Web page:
How Traveling Abroad Helped Me Explore My World and Myself

"To see the world, things dangerous to come to, to see behind walls, draw closer, to find each other, and to feel. That is the purpose of life." -- The Secret Life of Walter Mitty, James Thurber

As teenagers, most of us will have an experience or moment in our lives when something just seems to click, and we suddenly seem to have an understanding of what we want to do, who our real friends are, etc. This event can be happy or sad, frustrating or cathartic, or even something absolutely amazing.

For me, this experience happened when I traveled abroad for the first time.

In late June, following my graduation from high school, I had the opportunity and privilege to travel to Germany for a week. Accompanied by eight of my friends from high school and armed with a backpack, iPod, camera, journal and copy of The Fault in Our Stars, I had no idea what to expect from the journey.

This week-long trip, however, came to be one of the most enlightening and eye-opening experiences of my life.

One of the main things that I discovered on this trip is to embrace the age-old adage of carpe diem, seize the day, even if what you're doing requires extra effort or makes you uncomfortable. As a mentor of mine has always said, "get comfortable being uncomfortable." In other words, go outside your comfort zone, whether that means trying something new or interacting with new people. If I hadn't maintained this mentality on the trip, I would not have had nearly an as amazing experience as I did, and I would not have made new friends with students from other high school groups with which I was traveling.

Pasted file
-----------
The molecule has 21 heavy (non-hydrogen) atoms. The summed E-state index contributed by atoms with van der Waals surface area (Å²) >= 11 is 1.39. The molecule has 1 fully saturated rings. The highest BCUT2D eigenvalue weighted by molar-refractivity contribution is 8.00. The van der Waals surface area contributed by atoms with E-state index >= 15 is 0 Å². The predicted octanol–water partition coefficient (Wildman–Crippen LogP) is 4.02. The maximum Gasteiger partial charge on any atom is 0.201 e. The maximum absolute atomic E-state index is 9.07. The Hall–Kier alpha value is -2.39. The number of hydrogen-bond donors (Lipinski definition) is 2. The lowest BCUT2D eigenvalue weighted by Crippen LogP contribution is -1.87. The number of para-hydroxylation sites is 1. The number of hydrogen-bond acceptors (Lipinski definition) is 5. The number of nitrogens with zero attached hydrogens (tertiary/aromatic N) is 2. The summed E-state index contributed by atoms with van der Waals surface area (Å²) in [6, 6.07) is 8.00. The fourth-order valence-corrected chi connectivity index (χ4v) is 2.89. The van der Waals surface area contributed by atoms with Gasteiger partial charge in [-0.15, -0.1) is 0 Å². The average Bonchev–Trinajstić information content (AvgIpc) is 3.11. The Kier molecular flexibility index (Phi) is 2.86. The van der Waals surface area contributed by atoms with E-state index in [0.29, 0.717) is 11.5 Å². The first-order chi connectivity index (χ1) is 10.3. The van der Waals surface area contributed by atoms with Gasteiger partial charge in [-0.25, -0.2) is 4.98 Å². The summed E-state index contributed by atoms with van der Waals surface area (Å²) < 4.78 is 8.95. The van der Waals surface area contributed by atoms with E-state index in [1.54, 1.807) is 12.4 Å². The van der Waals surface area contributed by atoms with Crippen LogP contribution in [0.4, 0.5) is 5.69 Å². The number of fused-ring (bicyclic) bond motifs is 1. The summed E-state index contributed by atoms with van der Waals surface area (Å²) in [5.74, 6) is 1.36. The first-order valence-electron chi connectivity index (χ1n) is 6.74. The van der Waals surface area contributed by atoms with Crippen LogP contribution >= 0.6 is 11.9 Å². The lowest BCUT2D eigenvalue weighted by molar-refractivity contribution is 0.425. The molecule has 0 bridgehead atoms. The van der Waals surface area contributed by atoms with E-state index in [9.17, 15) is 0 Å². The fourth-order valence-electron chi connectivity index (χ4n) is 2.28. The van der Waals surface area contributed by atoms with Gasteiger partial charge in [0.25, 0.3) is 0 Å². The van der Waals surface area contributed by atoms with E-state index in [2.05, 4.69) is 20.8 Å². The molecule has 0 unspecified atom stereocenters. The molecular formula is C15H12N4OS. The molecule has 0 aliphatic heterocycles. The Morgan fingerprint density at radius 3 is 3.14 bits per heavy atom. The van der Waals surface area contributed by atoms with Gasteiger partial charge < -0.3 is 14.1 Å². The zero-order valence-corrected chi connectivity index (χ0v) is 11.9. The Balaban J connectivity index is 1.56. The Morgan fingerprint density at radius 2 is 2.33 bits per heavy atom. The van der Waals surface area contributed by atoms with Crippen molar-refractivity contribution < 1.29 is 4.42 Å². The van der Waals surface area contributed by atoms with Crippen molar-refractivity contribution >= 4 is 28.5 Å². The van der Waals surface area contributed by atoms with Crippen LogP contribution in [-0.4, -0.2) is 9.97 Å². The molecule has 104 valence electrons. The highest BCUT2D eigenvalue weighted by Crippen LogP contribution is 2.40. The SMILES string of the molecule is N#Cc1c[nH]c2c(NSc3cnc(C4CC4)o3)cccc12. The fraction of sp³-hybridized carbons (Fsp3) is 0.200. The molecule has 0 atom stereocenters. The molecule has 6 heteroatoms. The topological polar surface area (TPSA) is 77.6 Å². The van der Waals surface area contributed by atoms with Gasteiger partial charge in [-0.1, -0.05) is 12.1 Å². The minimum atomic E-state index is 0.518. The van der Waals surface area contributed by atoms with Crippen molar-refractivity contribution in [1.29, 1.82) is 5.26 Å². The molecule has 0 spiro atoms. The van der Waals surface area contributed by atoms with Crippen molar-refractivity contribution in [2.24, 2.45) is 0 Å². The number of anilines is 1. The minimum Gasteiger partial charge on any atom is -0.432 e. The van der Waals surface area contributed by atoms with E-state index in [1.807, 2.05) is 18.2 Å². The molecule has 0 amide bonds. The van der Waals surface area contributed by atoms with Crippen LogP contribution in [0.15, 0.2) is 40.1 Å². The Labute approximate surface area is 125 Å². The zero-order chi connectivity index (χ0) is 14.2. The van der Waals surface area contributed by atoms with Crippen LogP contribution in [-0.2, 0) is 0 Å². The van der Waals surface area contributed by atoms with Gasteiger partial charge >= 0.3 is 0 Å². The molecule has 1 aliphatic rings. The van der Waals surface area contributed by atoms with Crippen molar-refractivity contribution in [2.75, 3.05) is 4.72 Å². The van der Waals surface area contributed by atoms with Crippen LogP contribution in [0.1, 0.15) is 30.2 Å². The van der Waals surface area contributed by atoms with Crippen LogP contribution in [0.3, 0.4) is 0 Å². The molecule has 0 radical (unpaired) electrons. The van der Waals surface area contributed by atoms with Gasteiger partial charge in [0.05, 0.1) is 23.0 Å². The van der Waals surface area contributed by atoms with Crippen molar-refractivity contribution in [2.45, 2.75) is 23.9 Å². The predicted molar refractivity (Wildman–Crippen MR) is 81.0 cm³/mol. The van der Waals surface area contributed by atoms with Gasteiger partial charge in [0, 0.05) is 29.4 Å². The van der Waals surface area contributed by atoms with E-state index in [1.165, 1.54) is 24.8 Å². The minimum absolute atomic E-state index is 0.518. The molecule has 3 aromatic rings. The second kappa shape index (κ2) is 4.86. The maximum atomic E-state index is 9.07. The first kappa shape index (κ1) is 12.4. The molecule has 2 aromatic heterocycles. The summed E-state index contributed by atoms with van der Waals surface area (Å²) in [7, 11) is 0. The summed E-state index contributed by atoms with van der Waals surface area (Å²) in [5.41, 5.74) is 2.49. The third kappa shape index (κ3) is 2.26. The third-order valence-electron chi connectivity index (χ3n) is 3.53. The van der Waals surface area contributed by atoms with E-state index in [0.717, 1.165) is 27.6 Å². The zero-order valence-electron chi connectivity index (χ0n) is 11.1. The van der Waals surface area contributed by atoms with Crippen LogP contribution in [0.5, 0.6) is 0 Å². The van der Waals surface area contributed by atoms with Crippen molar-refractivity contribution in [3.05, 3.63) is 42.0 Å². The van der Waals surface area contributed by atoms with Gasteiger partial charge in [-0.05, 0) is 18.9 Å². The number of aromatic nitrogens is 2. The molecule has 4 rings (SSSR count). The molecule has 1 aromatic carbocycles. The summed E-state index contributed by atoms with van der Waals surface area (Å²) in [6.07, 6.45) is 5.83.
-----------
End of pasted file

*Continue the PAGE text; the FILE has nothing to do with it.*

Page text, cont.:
I began my trip lost in Berlin and eventually found myself in the midst of the towering baroque buildings of Dresden. I explored the quaint medieval town of Rothenburg ob der Tauber and visited the former site of the Dachau concentration camp, where I shared an emotional moment with my friends as we realized the gruesome reality of the horrors committed there. These truly enlightening moments that created an experience like nothing I'd had before brought me closer to my friends, and helped me forge new friendships.

This journey is how I learned that it's important to open up and interact with new people -- even if you already have your old friends with you. While it may sound odd to want to interact with people you don't know more than with people you do know, making new friends can greatly enhance any experience in your life, whether it be at school or while traveling.

My trip, however, was not just defined by the new friends I made or by the carpe diem ideas like a challenging hike to the top of a mountain overlooking Neuschwanstein Castle (the inspiration for Cinderella's Castle). It was defined by what I learned about myself.

Throughout high school, especially in my freshman and sophomore years, I heavily struggled with self-confidence. I was shy and generally didn't think myself capable of accomplishing anything great. However, as time went on and I discovered an outstanding group of friends that I have to this day, my lack of self-confidence began to disappear, and I began to try new things and take on more responsibilities.

For me, my trip to Germany served as the culmination of this long journey of building up my confidence. Between meeting new people, wandering around foreign cities on my own, and talking to people in a language different than my native English, this trip made me realize that I was capable and mature enough to accomplish great things, even if that great thing may just be making friends with another person on the tour bus. Thus, I finally cemented the confidence that I had been trying to establish for so long.

As one bit of advice for anyone who travels abroad or has a significant event in their life, don't obsess over getting photos of every moment to share on Instagram or Snapchat, as tempting as it might be. Just live in the moment, and enjoy the remarkable event for what it is.